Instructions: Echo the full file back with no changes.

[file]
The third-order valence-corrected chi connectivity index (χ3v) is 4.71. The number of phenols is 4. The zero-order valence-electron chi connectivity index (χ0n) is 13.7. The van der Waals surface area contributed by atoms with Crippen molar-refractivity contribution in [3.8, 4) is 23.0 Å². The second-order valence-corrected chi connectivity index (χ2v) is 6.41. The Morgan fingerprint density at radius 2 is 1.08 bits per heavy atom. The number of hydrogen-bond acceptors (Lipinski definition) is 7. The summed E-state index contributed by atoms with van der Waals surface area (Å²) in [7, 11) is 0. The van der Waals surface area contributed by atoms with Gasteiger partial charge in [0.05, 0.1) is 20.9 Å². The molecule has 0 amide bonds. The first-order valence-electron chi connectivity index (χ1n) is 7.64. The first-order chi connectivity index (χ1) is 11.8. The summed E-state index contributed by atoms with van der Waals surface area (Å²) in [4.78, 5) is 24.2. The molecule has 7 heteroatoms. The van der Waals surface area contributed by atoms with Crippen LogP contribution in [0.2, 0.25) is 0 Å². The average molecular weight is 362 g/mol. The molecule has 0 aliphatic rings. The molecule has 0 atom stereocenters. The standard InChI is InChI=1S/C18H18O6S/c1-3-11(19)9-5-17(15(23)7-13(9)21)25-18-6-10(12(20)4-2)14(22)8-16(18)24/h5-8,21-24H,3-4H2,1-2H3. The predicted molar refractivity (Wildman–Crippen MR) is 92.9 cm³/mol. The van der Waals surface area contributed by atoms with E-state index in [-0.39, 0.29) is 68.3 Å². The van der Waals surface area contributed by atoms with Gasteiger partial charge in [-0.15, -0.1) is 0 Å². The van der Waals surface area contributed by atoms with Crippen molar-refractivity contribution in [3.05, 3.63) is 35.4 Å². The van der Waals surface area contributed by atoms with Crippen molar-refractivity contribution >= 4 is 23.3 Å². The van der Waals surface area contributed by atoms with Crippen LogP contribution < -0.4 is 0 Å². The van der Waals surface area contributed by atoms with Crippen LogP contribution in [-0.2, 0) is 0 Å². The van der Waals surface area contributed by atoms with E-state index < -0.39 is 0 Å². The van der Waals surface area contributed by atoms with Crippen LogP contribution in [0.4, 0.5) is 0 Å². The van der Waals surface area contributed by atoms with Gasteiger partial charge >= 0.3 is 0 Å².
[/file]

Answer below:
The third-order valence-corrected chi connectivity index (χ3v) is 4.71. The number of phenols is 4. The zero-order valence-electron chi connectivity index (χ0n) is 13.7. The van der Waals surface area contributed by atoms with Crippen molar-refractivity contribution in [3.8, 4) is 23.0 Å². The second-order valence-corrected chi connectivity index (χ2v) is 6.41. The Morgan fingerprint density at radius 2 is 1.08 bits per heavy atom. The number of hydrogen-bond acceptors (Lipinski definition) is 7. The summed E-state index contributed by atoms with van der Waals surface area (Å²) in [7, 11) is 0. The van der Waals surface area contributed by atoms with Gasteiger partial charge in [0.05, 0.1) is 20.9 Å². The molecule has 0 amide bonds. The first-order valence-electron chi connectivity index (χ1n) is 7.64. The first-order chi connectivity index (χ1) is 11.8. The summed E-state index contributed by atoms with van der Waals surface area (Å²) in [4.78, 5) is 24.2. The molecule has 7 heteroatoms. The van der Waals surface area contributed by atoms with Crippen LogP contribution in [0.2, 0.25) is 0 Å². The average molecular weight is 362 g/mol. The molecule has 0 aliphatic rings. The molecule has 0 atom stereocenters. The standard InChI is InChI=1S/C18H18O6S/c1-3-11(19)9-5-17(15(23)7-13(9)21)25-18-6-10(12(20)4-2)14(22)8-16(18)24/h5-8,21-24H,3-4H2,1-2H3. The predicted molar refractivity (Wildman–Crippen MR) is 92.9 cm³/mol. The van der Waals surface area contributed by atoms with E-state index in [-0.39, 0.29) is 68.3 Å². The van der Waals surface area contributed by atoms with Gasteiger partial charge in [-0.15, -0.1) is 0 Å². The van der Waals surface area contributed by atoms with Crippen molar-refractivity contribution in [3.05, 3.63) is 35.4 Å². The van der Waals surface area contributed by atoms with Crippen molar-refractivity contribution >= 4 is 23.3 Å². The van der Waals surface area contributed by atoms with Crippen LogP contribution < -0.4 is 0 Å². The van der Waals surface area contributed by atoms with Crippen LogP contribution in [-0.2, 0) is 0 Å². The van der Waals surface area contributed by atoms with E-state index < -0.39 is 0 Å². The van der Waals surface area contributed by atoms with Crippen LogP contribution in [0.4, 0.5) is 0 Å². The van der Waals surface area contributed by atoms with Gasteiger partial charge >= 0.3 is 0 Å².